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From the Publisher"...This detailed and nuanced study of Descartes and mechanism is rooted in careful scholarship aiming at an "excavation of the context surrounding Descartes' rejection of Aristotelian material substantial forms" (p. 221). The result is an enlightening study of the intellectual background to Descartes mechanism, and one that is certain to be of great use and interest to anyone seeking to understand just what is involved in characterizing Descartes as a mechanist... "
—Douglas Jesseph, University of South Florida, Perspectives on Science
"This is a subtle and learned book, and sheds light on a narrow... Hattab provides important context for Descartes's arguments against Scholastic forms and adds detail to our understanding of both the object and motivation of his attack. She offers a stimulating reading not only of Descartes's relationship to contemporary Scholasticism, but also of his scientific method and metaphysical commitments at various stages in his career... Hattab makes her case with careful scholarship, and this book, which suggests a more nuanced view of philosophical schools and relationships in the period, will be of great interest to anyone working in early modern philosophy."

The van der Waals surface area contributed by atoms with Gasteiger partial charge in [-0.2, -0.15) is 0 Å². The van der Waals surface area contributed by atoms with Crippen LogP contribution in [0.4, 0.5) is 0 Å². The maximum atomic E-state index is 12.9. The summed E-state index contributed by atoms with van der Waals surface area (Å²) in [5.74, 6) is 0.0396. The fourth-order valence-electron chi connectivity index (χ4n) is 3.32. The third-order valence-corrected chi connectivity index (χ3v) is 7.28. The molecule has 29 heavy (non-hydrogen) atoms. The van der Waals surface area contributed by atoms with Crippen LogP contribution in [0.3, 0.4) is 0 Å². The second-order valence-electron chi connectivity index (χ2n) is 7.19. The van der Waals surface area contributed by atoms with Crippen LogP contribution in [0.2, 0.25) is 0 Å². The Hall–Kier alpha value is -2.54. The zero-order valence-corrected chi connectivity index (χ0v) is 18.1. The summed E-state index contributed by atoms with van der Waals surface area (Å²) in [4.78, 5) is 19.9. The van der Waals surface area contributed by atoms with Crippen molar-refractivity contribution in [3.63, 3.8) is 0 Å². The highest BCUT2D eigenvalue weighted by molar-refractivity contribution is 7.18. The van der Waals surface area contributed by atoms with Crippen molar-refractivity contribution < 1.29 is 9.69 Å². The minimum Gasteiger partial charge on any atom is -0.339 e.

—Steven Nadler, University of Wisconsin, Madison, Journal of the History of Philosophy
"....Descartes on Forms and Mechanisms is a work of high scholarly order. Hattab has written an important book, based on a careful and judicious analysis of primary sources.... elegantly argued.... It should be of primary interest to scholars of Descartes and students of early modern Scholastic philosophy, but also to all historians of early modern science, philosophy, and ideas."
—Victor D. Boantza, University of Sydney, Philosophy in Review